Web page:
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The Mystery Of Michael Jackson And Sonic The Hedgehog

Yes, the internet rumors are true: MJ wrote the Sonic 3 soundtrack.

Posted on January 29, 2016, at 1:09 p.m. ET

Getty / Hulton Archive / Sega

For years, rumors swirled around Sonic the Hedgehog fan messageboards that a certain sparkly-gloved performer had covertly written soundtrack music for the blue spiky-haired rapscallion.

This week, Todd Van Lulling of The Huffington Post finally confirmed the conspiracy theory that seemed like a moonshot of rapid Sonic fans: yes, Michael Jackson worked on music for the game Sonic 3.

The first person to suspect the King of Pop was behind the Sonic 3 soundtrack was Ben Mallinson, who happened to be both a superfan of Sonic and Michael Jackson. He noticed the chord progressions and song structure from certain songs sounded strangely familiar. He told his theory to the Sonic fan community, and the conspiracy raged on for years.

In 2009, one of Jackson's musical co-writers told a French magazine that yes, Jackson was involved in the Sonic music, but his name just never made it into the credits. However, Sega denied this was true and the question was never settled.

Until Van Lulling did some deeper digging. He found both former musical collaborators of Jackson's as well as Sega employees who pieced together the story.

Jackson was a huge fan of Sonic, and Sega had worked with him to make a Moonwalker game. Both parties were excited about a collaboration on a third Sonic game, poised to make the speedy blue scamp a true rival of Nintendo's Italian plumbers.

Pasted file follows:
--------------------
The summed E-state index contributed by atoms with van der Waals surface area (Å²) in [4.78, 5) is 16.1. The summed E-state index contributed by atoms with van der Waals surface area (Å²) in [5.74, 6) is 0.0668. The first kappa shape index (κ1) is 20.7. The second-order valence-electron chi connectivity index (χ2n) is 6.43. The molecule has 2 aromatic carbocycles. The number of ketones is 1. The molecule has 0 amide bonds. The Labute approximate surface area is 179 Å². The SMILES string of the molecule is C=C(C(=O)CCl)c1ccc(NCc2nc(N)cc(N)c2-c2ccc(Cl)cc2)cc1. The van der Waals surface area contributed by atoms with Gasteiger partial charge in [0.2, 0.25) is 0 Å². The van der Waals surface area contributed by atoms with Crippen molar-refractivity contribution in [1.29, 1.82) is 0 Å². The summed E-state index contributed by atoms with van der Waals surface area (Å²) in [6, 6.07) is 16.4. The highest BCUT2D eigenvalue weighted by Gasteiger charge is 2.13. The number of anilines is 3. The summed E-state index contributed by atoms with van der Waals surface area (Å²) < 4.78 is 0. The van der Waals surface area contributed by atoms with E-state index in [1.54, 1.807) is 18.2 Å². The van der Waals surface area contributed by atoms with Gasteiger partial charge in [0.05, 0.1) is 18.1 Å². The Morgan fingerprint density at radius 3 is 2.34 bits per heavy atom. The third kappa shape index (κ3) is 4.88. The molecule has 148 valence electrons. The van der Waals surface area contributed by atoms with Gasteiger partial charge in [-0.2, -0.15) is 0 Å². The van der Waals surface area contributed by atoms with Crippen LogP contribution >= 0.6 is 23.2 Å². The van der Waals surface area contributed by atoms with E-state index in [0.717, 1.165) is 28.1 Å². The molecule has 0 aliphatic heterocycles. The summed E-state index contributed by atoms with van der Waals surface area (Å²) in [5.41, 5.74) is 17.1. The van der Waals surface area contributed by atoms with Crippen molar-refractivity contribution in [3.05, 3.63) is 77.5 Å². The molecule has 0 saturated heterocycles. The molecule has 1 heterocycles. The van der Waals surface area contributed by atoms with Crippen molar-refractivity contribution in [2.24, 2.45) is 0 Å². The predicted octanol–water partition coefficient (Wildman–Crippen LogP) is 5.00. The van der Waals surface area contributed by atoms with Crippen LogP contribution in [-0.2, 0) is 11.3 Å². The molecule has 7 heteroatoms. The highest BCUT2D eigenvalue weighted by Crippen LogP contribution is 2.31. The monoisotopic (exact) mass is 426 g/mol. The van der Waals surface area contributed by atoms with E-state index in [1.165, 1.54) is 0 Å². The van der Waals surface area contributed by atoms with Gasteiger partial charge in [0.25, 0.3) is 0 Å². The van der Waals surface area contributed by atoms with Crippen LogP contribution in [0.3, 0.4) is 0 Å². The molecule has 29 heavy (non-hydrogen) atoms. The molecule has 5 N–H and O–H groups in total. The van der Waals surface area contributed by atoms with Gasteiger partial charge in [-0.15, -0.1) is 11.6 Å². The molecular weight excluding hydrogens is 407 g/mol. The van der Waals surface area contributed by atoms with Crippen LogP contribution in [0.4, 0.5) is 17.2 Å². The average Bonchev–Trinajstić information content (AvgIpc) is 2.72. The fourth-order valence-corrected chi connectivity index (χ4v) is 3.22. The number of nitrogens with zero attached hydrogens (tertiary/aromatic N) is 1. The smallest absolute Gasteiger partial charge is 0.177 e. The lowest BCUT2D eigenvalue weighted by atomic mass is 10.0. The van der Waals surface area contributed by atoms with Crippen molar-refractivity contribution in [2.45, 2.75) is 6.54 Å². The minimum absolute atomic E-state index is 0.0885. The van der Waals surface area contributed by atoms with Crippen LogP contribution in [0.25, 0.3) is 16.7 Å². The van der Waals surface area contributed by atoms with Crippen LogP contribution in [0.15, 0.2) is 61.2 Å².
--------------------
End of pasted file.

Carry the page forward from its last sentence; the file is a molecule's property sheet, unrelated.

However, Jackson's name does not appear on the final game credits (his collaborators' names do). Sega claims this was because between the time Jackson worked on the music and the game was ready to come out, allegations of child molestation had hit the press, and Sega didn't want to associate their children's game with him.

Jackson's team claimed that once Jackson heard the final version of the songs in their tinny glitchy 16-bit sound, he was horrified they were such low quality and didn't want his name attached to that music.

It's unclear exactly why his name never appeared on the credits, but at least this mystery has been laid to rest.

Listen to BuzzFeed's Internet Explorer's interview with MJ/Sonic detective Todd Van Lulling:

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    Katie Notopoulos is a senior editor for BuzzFeed News and is based in New York. Notopoulos writes about tech and internet culture and is cohost of the Internet Explorer podcast.

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